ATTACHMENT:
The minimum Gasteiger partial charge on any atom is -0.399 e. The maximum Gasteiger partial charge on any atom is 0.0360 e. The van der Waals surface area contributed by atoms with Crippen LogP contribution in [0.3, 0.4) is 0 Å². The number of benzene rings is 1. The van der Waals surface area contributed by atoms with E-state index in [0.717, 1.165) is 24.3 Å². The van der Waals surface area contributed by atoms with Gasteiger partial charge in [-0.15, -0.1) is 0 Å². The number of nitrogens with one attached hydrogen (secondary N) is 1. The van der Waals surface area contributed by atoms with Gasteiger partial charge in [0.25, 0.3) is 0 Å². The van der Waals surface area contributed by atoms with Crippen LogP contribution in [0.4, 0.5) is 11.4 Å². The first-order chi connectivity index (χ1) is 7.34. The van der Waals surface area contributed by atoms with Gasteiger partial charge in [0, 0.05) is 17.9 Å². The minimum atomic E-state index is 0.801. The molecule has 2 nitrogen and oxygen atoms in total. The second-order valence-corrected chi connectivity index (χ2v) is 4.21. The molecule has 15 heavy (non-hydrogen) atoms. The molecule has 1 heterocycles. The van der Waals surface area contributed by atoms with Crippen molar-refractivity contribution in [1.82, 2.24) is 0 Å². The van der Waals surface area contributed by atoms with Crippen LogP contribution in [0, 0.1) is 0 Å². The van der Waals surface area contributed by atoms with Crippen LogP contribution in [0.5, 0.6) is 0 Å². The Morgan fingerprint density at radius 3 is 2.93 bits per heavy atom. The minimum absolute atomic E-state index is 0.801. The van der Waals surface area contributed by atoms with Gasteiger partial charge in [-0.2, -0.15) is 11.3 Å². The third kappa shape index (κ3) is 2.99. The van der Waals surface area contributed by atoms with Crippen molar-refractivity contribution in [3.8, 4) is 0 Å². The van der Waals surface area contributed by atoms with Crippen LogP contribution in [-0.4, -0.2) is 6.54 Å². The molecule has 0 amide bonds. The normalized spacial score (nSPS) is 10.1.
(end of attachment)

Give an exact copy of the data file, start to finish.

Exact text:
The minimum Gasteiger partial charge on any atom is -0.399 e. The maximum Gasteiger partial charge on any atom is 0.0360 e. The van der Waals surface area contributed by atoms with Crippen LogP contribution in [0.3, 0.4) is 0 Å². The number of benzene rings is 1. The van der Waals surface area contributed by atoms with E-state index in [0.717, 1.165) is 24.3 Å². The van der Waals surface area contributed by atoms with Gasteiger partial charge in [-0.15, -0.1) is 0 Å². The number of nitrogens with one attached hydrogen (secondary N) is 1. The van der Waals surface area contributed by atoms with Gasteiger partial charge in [0.25, 0.3) is 0 Å². The van der Waals surface area contributed by atoms with Crippen LogP contribution in [0.4, 0.5) is 11.4 Å². The first-order chi connectivity index (χ1) is 7.34. The van der Waals surface area contributed by atoms with Gasteiger partial charge in [0, 0.05) is 17.9 Å². The minimum atomic E-state index is 0.801. The molecule has 2 nitrogen and oxygen atoms in total. The second-order valence-corrected chi connectivity index (χ2v) is 4.21. The molecule has 15 heavy (non-hydrogen) atoms. The molecule has 1 heterocycles. The van der Waals surface area contributed by atoms with Crippen molar-refractivity contribution in [1.82, 2.24) is 0 Å². The van der Waals surface area contributed by atoms with Crippen LogP contribution in [0, 0.1) is 0 Å². The van der Waals surface area contributed by atoms with Crippen LogP contribution in [0.5, 0.6) is 0 Å². The Morgan fingerprint density at radius 3 is 2.93 bits per heavy atom. The minimum absolute atomic E-state index is 0.801. The van der Waals surface area contributed by atoms with Gasteiger partial charge in [-0.2, -0.15) is 11.3 Å². The third kappa shape index (κ3) is 2.99. The van der Waals surface area contributed by atoms with Crippen molar-refractivity contribution in [3.8, 4) is 0 Å². The van der Waals surface area contributed by atoms with Crippen LogP contribution in [-0.4, -0.2) is 6.54 Å². The molecule has 0 amide bonds. The normalized spacial score (nSPS) is 10.1.